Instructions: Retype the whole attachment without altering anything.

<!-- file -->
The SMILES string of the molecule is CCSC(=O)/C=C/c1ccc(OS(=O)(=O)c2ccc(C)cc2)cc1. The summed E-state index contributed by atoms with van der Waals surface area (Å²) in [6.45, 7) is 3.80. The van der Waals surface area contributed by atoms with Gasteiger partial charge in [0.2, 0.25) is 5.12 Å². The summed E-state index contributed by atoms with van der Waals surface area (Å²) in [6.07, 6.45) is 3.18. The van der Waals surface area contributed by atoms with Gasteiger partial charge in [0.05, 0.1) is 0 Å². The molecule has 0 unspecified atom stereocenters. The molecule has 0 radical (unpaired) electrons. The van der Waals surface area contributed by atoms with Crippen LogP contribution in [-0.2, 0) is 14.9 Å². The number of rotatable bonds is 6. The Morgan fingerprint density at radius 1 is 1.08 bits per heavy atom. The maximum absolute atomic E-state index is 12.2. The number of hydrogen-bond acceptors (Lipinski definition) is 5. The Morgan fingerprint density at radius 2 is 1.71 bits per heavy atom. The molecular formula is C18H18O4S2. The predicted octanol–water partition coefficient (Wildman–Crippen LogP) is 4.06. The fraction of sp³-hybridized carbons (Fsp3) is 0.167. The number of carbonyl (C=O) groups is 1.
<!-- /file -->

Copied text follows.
The SMILES string of the molecule is CCSC(=O)/C=C/c1ccc(OS(=O)(=O)c2ccc(C)cc2)cc1. The summed E-state index contributed by atoms with van der Waals surface area (Å²) in [6.45, 7) is 3.80. The van der Waals surface area contributed by atoms with Gasteiger partial charge in [0.2, 0.25) is 5.12 Å². The summed E-state index contributed by atoms with van der Waals surface area (Å²) in [6.07, 6.45) is 3.18. The van der Waals surface area contributed by atoms with Gasteiger partial charge in [0.05, 0.1) is 0 Å². The molecule has 0 unspecified atom stereocenters. The molecule has 0 radical (unpaired) electrons. The van der Waals surface area contributed by atoms with Crippen LogP contribution in [-0.2, 0) is 14.9 Å². The number of rotatable bonds is 6. The Morgan fingerprint density at radius 1 is 1.08 bits per heavy atom. The maximum absolute atomic E-state index is 12.2. The number of hydrogen-bond acceptors (Lipinski definition) is 5. The Morgan fingerprint density at radius 2 is 1.71 bits per heavy atom. The molecular formula is C18H18O4S2. The predicted octanol–water partition coefficient (Wildman–Crippen LogP) is 4.06. The fraction of sp³-hybridized carbons (Fsp3) is 0.167. The number of carbonyl (C=O) groups is 1.